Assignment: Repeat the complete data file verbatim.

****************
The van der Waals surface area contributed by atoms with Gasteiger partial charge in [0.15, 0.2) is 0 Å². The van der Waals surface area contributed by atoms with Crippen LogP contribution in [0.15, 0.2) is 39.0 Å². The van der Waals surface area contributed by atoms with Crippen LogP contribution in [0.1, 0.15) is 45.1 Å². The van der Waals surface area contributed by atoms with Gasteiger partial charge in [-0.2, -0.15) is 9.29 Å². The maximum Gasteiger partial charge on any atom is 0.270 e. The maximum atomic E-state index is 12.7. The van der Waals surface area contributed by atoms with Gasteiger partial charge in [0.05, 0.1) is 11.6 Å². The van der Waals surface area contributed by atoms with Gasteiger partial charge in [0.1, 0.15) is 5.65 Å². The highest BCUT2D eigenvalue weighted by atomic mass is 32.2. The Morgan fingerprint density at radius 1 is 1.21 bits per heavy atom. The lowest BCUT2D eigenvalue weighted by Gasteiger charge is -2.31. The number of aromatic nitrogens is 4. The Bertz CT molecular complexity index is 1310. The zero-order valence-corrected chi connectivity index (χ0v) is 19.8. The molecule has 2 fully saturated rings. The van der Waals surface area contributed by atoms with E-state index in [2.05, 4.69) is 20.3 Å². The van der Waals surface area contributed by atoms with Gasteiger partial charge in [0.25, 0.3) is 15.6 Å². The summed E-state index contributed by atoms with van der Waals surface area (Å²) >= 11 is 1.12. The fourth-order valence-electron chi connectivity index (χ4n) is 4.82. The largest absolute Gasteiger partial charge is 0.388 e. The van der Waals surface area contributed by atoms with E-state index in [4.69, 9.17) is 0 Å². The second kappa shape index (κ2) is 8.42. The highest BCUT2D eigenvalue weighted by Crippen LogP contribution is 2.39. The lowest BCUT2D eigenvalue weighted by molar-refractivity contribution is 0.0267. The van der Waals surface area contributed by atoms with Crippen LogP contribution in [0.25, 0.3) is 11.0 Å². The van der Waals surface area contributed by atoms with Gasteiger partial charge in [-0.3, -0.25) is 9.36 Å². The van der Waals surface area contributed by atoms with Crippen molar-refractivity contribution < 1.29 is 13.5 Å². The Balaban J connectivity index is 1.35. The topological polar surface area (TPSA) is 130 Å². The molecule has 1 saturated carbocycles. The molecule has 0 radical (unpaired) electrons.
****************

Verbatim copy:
The van der Waals surface area contributed by atoms with Gasteiger partial charge in [0.15, 0.2) is 0 Å². The van der Waals surface area contributed by atoms with Crippen LogP contribution in [0.15, 0.2) is 39.0 Å². The van der Waals surface area contributed by atoms with Crippen LogP contribution in [0.1, 0.15) is 45.1 Å². The van der Waals surface area contributed by atoms with Gasteiger partial charge in [-0.2, -0.15) is 9.29 Å². The maximum Gasteiger partial charge on any atom is 0.270 e. The maximum atomic E-state index is 12.7. The van der Waals surface area contributed by atoms with Gasteiger partial charge in [0.05, 0.1) is 11.6 Å². The van der Waals surface area contributed by atoms with Gasteiger partial charge in [0.1, 0.15) is 5.65 Å². The highest BCUT2D eigenvalue weighted by atomic mass is 32.2. The Morgan fingerprint density at radius 1 is 1.21 bits per heavy atom. The lowest BCUT2D eigenvalue weighted by Gasteiger charge is -2.31. The number of aromatic nitrogens is 4. The Bertz CT molecular complexity index is 1310. The zero-order valence-corrected chi connectivity index (χ0v) is 19.8. The molecule has 2 fully saturated rings. The van der Waals surface area contributed by atoms with E-state index in [2.05, 4.69) is 20.3 Å². The van der Waals surface area contributed by atoms with Gasteiger partial charge in [0.25, 0.3) is 15.6 Å². The summed E-state index contributed by atoms with van der Waals surface area (Å²) >= 11 is 1.12. The fourth-order valence-electron chi connectivity index (χ4n) is 4.82. The largest absolute Gasteiger partial charge is 0.388 e. The van der Waals surface area contributed by atoms with E-state index in [4.69, 9.17) is 0 Å². The second kappa shape index (κ2) is 8.42. The highest BCUT2D eigenvalue weighted by Crippen LogP contribution is 2.39. The lowest BCUT2D eigenvalue weighted by molar-refractivity contribution is 0.0267. The van der Waals surface area contributed by atoms with Crippen LogP contribution in [0.25, 0.3) is 11.0 Å². The van der Waals surface area contributed by atoms with Gasteiger partial charge in [-0.3, -0.25) is 9.36 Å². The van der Waals surface area contributed by atoms with Crippen molar-refractivity contribution < 1.29 is 13.5 Å². The Balaban J connectivity index is 1.35. The topological polar surface area (TPSA) is 130 Å². The molecule has 1 saturated carbocycles. The molecule has 0 radical (unpaired) electrons.